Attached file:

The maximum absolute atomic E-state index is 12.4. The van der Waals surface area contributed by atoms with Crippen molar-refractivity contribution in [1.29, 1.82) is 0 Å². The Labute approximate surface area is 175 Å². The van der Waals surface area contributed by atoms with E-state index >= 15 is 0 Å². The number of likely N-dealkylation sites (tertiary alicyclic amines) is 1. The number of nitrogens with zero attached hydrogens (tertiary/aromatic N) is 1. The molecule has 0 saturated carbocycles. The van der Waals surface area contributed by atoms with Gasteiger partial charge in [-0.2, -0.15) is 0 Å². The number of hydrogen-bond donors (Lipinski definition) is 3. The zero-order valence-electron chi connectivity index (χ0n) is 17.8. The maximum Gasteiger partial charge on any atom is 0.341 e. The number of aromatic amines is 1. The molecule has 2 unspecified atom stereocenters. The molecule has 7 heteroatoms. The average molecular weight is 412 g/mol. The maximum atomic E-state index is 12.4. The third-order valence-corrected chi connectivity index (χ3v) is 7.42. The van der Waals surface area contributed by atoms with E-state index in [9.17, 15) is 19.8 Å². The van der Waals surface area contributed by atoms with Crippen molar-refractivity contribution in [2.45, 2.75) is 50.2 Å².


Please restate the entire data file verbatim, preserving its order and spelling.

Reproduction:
The maximum absolute atomic E-state index is 12.4. The van der Waals surface area contributed by atoms with Crippen molar-refractivity contribution in [1.29, 1.82) is 0 Å². The Labute approximate surface area is 175 Å². The van der Waals surface area contributed by atoms with E-state index >= 15 is 0 Å². The number of likely N-dealkylation sites (tertiary alicyclic amines) is 1. The number of nitrogens with zero attached hydrogens (tertiary/aromatic N) is 1. The molecule has 0 saturated carbocycles. The van der Waals surface area contributed by atoms with Gasteiger partial charge in [-0.2, -0.15) is 0 Å². The number of hydrogen-bond donors (Lipinski definition) is 3. The zero-order valence-electron chi connectivity index (χ0n) is 17.8. The maximum Gasteiger partial charge on any atom is 0.341 e. The number of aromatic amines is 1. The molecule has 2 unspecified atom stereocenters. The molecule has 7 heteroatoms. The average molecular weight is 412 g/mol. The maximum atomic E-state index is 12.4. The third-order valence-corrected chi connectivity index (χ3v) is 7.42. The van der Waals surface area contributed by atoms with E-state index in [9.17, 15) is 19.8 Å². The van der Waals surface area contributed by atoms with Crippen molar-refractivity contribution in [2.45, 2.75) is 50.2 Å².